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12th Aero Squadron

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Country  United States
Role  Corps Observation
Type  Squadron
12th Aero Squadron
Active  21 June 1917-1 June 1921
Branch  Air Service, United States Army
Part of  American Expeditionary Forces (AEF)

The 12th Aero Squadron was a Air Service, United States Army unit that fought on the Western Front during World War I.


The squadron was assigned as a Corps Observation Squadron, performing short-range, tactical reconnaissance over the I Corps, United States First Army sector of the Western Front in France, providing battlefield intelligence. After the 1918 Armistice with Germany, the squadron was assigned to the United States Third Army as part of the Occupation of the Rhineland in Germany. It returned to the United States in June 1919 and became part of the permanent United States Army Air Service in 1921, being redesignated as the 12th Squadron (Observation).

The current United States Air Force unit which holds its lineage and history is the 12th Reconnaissance Squadron, assigned to the 69th Reconnaissance Group, Grand Forks Air Force Base, North Dakota.

World War I

The 12th Reconnaissance Squadron originated at Kelly Field, Texas in May 1917 when the unit was organized from men picked from about 5,000 aviation recruits being drilled in provisional training companies. Those men formed "H" Company and were selected for their mechanical ability and experience. On 2 June, the unit was given its official designation, 12th Aero Squadron.

After several weeks of classes on aircraft engines and parts, the squadron went to Wilbur Wright Field at Fairfield, Ohio. Arriving on 5 July 1917, the men began assembling Standard J-1 and Curtiss JN-4 training airplanes shipped direct from the factory, and they took part in the training of the flying cadets that began pouring into the field in late July. The squadron’s first flight is supposed to have been made by a Captain Christy on 17 July 1917 in a Curtiss JN-4 "Jenny".

At the end of October, preparations for overseas movement were made. The squadron left Wright Field on 31 October, for the Aviation Concentration Center, Camp Mills, Garden City, New York, arriving at Field #1 on 2 November. At Garden City, the squadron remained for about a month awaiting transportation. On 5 December it boarded the SS Northland sailing from Philadelphia. After a week waiting at Halifax Nova Scotia, the trans-Atlantic crossing was made without incident, and the ship arrived at Liverpool, England on 25 December. The squadron then took a train to Southampton, and made the cross-channel crossing to Le Havre, France, arriving at a British Rest Camp the next day. After a few days, it was moved by a French train south to the large American base at St. Maixent Aerodrome on 1 January 1918.

After two weeks at St. Maixent, where the squadron largely performed guard duty and drills, orders were received to move to Chaumont Aerodrome, arriving on January 16. where its mechanics took charge of maintenance on French Nieuports and SPAD aircraft. On 2 February, the 12th finally began its combat training, being moved to Amanty Airdrome in Lorraine where it joined the 1st, 91st and 88th Aero Squadrons. At Amanty, the squadron was equipped with Avion de Reconnaissance 1 (AR 1) trainers. classes were held in radio and machine-gun work and ground training was conducted by French officers. In addition the squadron helped in airfield construction projects. The AR-1s were inferior, obsolete machines, called "Antique Rattletraps" by the pilots, which the French had retired to training duties. However, they were suitable for training and after several weeks of making do with the training provided, on 3 May orders were received to head to the front, being assigned to the I Corps Observation Group at Ourches Aerodrome, where the 12th was designated as a Corps Observation squadron.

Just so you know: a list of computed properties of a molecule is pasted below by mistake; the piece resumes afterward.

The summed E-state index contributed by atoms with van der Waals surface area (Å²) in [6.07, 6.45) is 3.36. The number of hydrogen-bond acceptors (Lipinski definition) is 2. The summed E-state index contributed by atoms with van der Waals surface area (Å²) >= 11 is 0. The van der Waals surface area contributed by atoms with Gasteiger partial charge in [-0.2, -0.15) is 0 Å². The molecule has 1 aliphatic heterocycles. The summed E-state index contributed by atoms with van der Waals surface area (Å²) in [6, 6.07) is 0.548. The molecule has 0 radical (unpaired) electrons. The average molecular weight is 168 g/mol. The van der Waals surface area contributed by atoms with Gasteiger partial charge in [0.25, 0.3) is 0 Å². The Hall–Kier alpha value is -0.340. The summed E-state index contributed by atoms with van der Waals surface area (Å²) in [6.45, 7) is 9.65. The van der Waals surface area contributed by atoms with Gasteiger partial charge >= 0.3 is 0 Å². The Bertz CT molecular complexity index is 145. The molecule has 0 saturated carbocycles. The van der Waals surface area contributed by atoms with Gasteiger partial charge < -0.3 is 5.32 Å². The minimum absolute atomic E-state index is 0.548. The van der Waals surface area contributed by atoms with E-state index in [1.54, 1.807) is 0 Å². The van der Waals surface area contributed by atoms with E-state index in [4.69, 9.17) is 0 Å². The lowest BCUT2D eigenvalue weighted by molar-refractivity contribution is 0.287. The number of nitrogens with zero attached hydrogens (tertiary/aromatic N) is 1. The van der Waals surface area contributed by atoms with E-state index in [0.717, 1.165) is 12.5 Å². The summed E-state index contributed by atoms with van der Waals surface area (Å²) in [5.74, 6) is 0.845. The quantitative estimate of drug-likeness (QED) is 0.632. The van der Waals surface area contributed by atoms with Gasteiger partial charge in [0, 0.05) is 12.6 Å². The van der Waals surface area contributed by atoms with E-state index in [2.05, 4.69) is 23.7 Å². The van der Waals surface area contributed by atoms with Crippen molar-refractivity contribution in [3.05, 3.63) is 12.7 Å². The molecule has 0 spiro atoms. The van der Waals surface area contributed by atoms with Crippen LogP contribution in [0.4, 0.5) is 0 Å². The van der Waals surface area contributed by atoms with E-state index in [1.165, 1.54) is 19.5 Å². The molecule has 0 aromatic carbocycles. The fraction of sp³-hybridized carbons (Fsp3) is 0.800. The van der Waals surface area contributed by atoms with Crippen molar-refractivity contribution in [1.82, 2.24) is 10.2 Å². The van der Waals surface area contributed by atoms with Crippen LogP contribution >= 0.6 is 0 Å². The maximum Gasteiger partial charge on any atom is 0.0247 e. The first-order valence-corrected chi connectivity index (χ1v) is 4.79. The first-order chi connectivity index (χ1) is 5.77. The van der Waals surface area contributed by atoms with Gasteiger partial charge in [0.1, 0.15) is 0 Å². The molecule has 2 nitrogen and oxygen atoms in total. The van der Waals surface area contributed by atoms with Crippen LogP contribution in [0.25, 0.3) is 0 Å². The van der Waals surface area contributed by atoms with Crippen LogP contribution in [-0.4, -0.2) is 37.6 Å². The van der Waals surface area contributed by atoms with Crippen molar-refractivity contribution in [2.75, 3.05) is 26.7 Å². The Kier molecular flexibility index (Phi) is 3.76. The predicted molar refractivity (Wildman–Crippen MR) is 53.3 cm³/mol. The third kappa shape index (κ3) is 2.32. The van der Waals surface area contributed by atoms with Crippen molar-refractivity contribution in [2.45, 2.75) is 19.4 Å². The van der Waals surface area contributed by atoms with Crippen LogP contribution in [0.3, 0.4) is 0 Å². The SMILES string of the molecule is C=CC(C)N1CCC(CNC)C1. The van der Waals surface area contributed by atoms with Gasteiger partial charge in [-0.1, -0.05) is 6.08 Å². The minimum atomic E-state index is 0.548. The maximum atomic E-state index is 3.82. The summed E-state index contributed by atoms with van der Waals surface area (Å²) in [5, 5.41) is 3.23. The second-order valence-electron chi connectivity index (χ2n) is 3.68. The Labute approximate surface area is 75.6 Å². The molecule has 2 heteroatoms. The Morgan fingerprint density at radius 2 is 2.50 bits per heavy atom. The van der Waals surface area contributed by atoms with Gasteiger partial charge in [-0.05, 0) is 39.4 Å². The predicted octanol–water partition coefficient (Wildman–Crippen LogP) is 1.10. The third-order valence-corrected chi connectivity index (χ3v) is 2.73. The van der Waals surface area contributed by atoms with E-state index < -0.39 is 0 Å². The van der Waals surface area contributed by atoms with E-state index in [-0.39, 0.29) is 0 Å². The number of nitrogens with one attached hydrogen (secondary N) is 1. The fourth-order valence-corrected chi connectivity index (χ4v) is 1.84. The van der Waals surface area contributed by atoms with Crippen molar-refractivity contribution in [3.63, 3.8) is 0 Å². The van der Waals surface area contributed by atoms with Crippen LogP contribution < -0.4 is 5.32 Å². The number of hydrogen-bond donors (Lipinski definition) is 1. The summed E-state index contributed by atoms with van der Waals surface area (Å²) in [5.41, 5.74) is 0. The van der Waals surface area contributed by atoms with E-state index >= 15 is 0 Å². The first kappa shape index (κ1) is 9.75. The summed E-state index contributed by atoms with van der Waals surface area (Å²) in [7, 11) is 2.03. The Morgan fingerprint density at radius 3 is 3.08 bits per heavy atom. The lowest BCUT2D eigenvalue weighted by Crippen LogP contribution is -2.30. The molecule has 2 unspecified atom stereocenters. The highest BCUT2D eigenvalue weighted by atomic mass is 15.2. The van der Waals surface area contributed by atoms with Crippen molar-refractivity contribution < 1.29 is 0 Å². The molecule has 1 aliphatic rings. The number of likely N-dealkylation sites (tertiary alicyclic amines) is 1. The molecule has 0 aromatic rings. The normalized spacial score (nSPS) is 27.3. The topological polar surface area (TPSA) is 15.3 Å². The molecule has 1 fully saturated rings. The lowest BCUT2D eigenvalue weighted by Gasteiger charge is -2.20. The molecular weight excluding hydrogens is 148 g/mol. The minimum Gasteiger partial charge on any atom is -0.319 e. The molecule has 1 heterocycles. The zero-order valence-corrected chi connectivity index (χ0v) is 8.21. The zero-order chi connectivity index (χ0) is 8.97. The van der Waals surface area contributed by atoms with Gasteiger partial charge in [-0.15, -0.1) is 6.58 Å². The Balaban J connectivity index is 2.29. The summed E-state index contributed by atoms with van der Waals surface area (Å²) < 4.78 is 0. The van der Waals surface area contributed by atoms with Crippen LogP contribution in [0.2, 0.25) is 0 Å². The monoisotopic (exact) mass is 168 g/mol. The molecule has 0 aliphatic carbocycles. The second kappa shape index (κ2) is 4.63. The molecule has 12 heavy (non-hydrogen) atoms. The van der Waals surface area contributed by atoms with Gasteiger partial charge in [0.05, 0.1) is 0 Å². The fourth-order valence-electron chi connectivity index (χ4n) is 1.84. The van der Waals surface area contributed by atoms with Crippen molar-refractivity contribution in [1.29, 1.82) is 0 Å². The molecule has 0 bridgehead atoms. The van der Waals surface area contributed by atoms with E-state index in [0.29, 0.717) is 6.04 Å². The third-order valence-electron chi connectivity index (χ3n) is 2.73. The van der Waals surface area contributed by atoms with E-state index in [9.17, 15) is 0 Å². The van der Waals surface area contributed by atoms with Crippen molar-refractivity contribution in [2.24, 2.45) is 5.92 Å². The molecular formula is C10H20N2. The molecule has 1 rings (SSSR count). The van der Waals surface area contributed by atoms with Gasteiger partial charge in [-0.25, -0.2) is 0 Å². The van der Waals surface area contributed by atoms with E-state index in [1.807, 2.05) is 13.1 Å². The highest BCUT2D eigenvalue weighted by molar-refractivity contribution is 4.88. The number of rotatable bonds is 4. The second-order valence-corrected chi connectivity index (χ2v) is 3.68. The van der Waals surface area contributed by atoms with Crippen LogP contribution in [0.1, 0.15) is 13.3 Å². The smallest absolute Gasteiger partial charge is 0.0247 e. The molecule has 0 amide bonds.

Combat in France

At Ourches, the 12th joined the 1st Aero Squadron and began active operations over the front. It was equipped with SPAD S.XIA.2s aircraft. In combat, the mission of the 12th Aero Squadron was general surveillance of the enemy rear areas by means of both visual and photographic reconnaissance. These missions were carried out for the purpose of intelligence-gathering and informing First Army headquarters informed of enemy movements and preparations for attacks or retreats of its infantry forces. The 12th identified enemy activity along roads and railroads, ground stations, various storage dumps and airfields; the numbers of fires and activities of enemy aircraft, and the amount of anti-aircraft artillery was also monitored and reported. Due to the nature of the missions and the depths of enemy area which was penetrated, the missions were carried out at high altitudes, usually between 4,500 and 5,500 meters.

With few exceptions, the 12th’s pilots had never flown combat, but most of the observers had spent a number of weeks flying with French squadrons on active missions. One of these, Lieutenant Stephen W. Thompson, was at the 1st Squadron Gunnery School at Cazaux Airdrome, near Bordeaux when he was loaned on 5 February to the 123d French Breguet Squadron due to a shortage of observers in that unit. Returning from a bombing raid on Saarbruken, the aircraft in which Lt Thompson was operating the rear guns was attacked by German Albatross pursuit ships. He shot one down, becoming the first man in an American uniform to shoot down an enemy airplane. Later, on 28 July 1918, as a member of the 12th, he was credited with two more "kills."